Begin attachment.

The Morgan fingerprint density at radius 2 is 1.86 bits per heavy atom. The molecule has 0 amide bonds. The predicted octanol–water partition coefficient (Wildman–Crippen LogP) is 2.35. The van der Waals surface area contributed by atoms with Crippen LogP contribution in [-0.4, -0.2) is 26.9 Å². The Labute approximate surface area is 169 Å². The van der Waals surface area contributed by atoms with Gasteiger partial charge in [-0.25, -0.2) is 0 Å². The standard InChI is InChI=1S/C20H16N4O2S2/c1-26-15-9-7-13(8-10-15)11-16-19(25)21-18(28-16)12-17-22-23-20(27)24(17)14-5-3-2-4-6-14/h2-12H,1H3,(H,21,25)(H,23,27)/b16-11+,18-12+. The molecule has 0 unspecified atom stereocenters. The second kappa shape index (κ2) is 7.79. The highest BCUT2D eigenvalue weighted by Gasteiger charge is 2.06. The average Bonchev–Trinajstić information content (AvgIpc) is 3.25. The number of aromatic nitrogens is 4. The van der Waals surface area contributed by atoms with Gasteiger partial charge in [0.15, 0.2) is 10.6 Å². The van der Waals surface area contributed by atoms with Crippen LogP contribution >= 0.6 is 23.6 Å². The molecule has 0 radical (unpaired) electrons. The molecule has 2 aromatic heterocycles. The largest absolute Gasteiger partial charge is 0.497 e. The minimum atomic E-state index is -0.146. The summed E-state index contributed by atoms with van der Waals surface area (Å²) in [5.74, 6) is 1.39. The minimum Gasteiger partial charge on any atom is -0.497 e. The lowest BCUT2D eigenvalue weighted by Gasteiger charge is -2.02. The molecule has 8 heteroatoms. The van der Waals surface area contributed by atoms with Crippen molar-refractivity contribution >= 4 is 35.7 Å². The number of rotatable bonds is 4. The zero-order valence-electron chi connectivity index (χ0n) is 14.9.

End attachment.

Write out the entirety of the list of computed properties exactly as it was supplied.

The Morgan fingerprint density at radius 2 is 1.86 bits per heavy atom. The molecule has 0 amide bonds. The predicted octanol–water partition coefficient (Wildman–Crippen LogP) is 2.35. The van der Waals surface area contributed by atoms with Crippen LogP contribution in [-0.4, -0.2) is 26.9 Å². The Labute approximate surface area is 169 Å². The van der Waals surface area contributed by atoms with Gasteiger partial charge in [-0.25, -0.2) is 0 Å². The standard InChI is InChI=1S/C20H16N4O2S2/c1-26-15-9-7-13(8-10-15)11-16-19(25)21-18(28-16)12-17-22-23-20(27)24(17)14-5-3-2-4-6-14/h2-12H,1H3,(H,21,25)(H,23,27)/b16-11+,18-12+. The molecule has 0 unspecified atom stereocenters. The second kappa shape index (κ2) is 7.79. The highest BCUT2D eigenvalue weighted by Gasteiger charge is 2.06. The average Bonchev–Trinajstić information content (AvgIpc) is 3.25. The number of aromatic nitrogens is 4. The van der Waals surface area contributed by atoms with Gasteiger partial charge in [0.15, 0.2) is 10.6 Å². The van der Waals surface area contributed by atoms with Crippen LogP contribution >= 0.6 is 23.6 Å². The molecule has 0 radical (unpaired) electrons. The molecule has 2 aromatic heterocycles. The largest absolute Gasteiger partial charge is 0.497 e. The minimum atomic E-state index is -0.146. The summed E-state index contributed by atoms with van der Waals surface area (Å²) in [5.74, 6) is 1.39. The minimum Gasteiger partial charge on any atom is -0.497 e. The lowest BCUT2D eigenvalue weighted by Gasteiger charge is -2.02. The molecule has 8 heteroatoms. The van der Waals surface area contributed by atoms with Crippen molar-refractivity contribution >= 4 is 35.7 Å². The number of rotatable bonds is 4. The zero-order valence-electron chi connectivity index (χ0n) is 14.9.